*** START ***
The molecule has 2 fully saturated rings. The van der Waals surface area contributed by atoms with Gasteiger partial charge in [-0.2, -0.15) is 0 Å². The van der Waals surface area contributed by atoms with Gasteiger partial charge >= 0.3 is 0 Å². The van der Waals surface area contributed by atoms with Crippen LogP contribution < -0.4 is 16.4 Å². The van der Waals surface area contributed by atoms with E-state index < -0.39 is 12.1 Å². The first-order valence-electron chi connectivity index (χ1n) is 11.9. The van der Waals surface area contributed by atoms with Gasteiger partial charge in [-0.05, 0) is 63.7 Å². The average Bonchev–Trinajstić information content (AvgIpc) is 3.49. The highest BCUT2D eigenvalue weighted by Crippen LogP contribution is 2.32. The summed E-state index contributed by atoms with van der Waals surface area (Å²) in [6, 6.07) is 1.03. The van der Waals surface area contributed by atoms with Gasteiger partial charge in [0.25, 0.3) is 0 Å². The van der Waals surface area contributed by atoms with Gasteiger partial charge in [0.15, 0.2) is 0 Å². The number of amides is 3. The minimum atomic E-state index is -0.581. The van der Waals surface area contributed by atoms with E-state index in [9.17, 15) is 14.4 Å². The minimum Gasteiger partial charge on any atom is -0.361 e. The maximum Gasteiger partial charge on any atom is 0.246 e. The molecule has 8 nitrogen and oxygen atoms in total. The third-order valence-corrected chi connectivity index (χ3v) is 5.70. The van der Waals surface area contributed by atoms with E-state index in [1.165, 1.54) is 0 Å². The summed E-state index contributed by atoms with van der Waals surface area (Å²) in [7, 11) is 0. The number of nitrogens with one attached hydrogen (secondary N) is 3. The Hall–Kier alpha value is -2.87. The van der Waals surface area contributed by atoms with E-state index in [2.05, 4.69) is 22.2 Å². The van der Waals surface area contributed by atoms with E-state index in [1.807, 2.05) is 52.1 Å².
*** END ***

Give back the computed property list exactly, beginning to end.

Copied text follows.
The molecule has 2 fully saturated rings. The van der Waals surface area contributed by atoms with Gasteiger partial charge in [-0.2, -0.15) is 0 Å². The van der Waals surface area contributed by atoms with Gasteiger partial charge >= 0.3 is 0 Å². The van der Waals surface area contributed by atoms with Crippen LogP contribution < -0.4 is 16.4 Å². The van der Waals surface area contributed by atoms with E-state index < -0.39 is 12.1 Å². The first-order valence-electron chi connectivity index (χ1n) is 11.9. The van der Waals surface area contributed by atoms with Gasteiger partial charge in [-0.05, 0) is 63.7 Å². The average Bonchev–Trinajstić information content (AvgIpc) is 3.49. The highest BCUT2D eigenvalue weighted by Crippen LogP contribution is 2.32. The summed E-state index contributed by atoms with van der Waals surface area (Å²) in [6, 6.07) is 1.03. The van der Waals surface area contributed by atoms with Gasteiger partial charge in [0.25, 0.3) is 0 Å². The van der Waals surface area contributed by atoms with Gasteiger partial charge in [0.15, 0.2) is 0 Å². The number of amides is 3. The minimum atomic E-state index is -0.581. The van der Waals surface area contributed by atoms with E-state index in [9.17, 15) is 14.4 Å². The minimum Gasteiger partial charge on any atom is -0.361 e. The maximum Gasteiger partial charge on any atom is 0.246 e. The molecule has 8 nitrogen and oxygen atoms in total. The third-order valence-corrected chi connectivity index (χ3v) is 5.70. The van der Waals surface area contributed by atoms with E-state index in [1.165, 1.54) is 0 Å². The summed E-state index contributed by atoms with van der Waals surface area (Å²) in [7, 11) is 0. The number of nitrogens with one attached hydrogen (secondary N) is 3. The Hall–Kier alpha value is -2.87. The van der Waals surface area contributed by atoms with E-state index in [2.05, 4.69) is 22.2 Å². The van der Waals surface area contributed by atoms with E-state index in [1.807, 2.05) is 52.1 Å².